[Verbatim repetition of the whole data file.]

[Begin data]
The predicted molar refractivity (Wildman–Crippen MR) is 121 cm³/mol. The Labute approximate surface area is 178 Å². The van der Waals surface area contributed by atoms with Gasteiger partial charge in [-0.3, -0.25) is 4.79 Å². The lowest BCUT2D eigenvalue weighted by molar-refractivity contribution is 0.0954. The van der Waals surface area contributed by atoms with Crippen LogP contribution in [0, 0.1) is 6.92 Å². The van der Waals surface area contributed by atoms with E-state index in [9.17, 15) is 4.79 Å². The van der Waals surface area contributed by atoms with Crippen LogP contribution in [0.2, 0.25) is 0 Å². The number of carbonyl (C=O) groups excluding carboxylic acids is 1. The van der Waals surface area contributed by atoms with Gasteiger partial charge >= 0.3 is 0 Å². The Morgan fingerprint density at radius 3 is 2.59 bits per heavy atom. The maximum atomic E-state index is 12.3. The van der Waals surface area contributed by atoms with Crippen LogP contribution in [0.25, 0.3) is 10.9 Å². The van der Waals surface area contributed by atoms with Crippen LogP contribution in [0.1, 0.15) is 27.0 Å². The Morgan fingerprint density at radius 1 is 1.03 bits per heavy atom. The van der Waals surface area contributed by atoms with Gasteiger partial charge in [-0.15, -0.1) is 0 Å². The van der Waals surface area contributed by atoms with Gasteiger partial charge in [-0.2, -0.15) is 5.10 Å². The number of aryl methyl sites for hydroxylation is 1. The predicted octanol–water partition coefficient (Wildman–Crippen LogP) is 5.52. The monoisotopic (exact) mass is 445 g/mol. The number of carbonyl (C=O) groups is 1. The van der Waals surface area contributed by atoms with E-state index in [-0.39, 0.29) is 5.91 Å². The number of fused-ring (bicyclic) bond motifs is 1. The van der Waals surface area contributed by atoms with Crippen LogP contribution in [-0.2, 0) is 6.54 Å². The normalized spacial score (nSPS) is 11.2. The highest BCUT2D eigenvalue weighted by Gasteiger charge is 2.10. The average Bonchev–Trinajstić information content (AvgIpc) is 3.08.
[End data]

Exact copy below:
The predicted molar refractivity (Wildman–Crippen MR) is 121 cm³/mol. The Labute approximate surface area is 178 Å². The van der Waals surface area contributed by atoms with Gasteiger partial charge in [-0.3, -0.25) is 4.79 Å². The lowest BCUT2D eigenvalue weighted by molar-refractivity contribution is 0.0954. The van der Waals surface area contributed by atoms with Crippen LogP contribution in [0, 0.1) is 6.92 Å². The van der Waals surface area contributed by atoms with E-state index in [9.17, 15) is 4.79 Å². The van der Waals surface area contributed by atoms with Crippen LogP contribution in [0.2, 0.25) is 0 Å². The number of carbonyl (C=O) groups excluding carboxylic acids is 1. The van der Waals surface area contributed by atoms with Gasteiger partial charge >= 0.3 is 0 Å². The Morgan fingerprint density at radius 3 is 2.59 bits per heavy atom. The maximum atomic E-state index is 12.3. The van der Waals surface area contributed by atoms with Crippen LogP contribution in [0.25, 0.3) is 10.9 Å². The van der Waals surface area contributed by atoms with Crippen LogP contribution in [0.1, 0.15) is 27.0 Å². The Morgan fingerprint density at radius 1 is 1.03 bits per heavy atom. The van der Waals surface area contributed by atoms with Gasteiger partial charge in [-0.15, -0.1) is 0 Å². The van der Waals surface area contributed by atoms with Gasteiger partial charge in [-0.2, -0.15) is 5.10 Å². The number of aryl methyl sites for hydroxylation is 1. The predicted octanol–water partition coefficient (Wildman–Crippen LogP) is 5.52. The monoisotopic (exact) mass is 445 g/mol. The number of carbonyl (C=O) groups is 1. The van der Waals surface area contributed by atoms with E-state index in [-0.39, 0.29) is 5.91 Å². The number of fused-ring (bicyclic) bond motifs is 1. The van der Waals surface area contributed by atoms with Crippen LogP contribution in [-0.2, 0) is 6.54 Å². The normalized spacial score (nSPS) is 11.2. The highest BCUT2D eigenvalue weighted by Gasteiger charge is 2.10. The average Bonchev–Trinajstić information content (AvgIpc) is 3.08.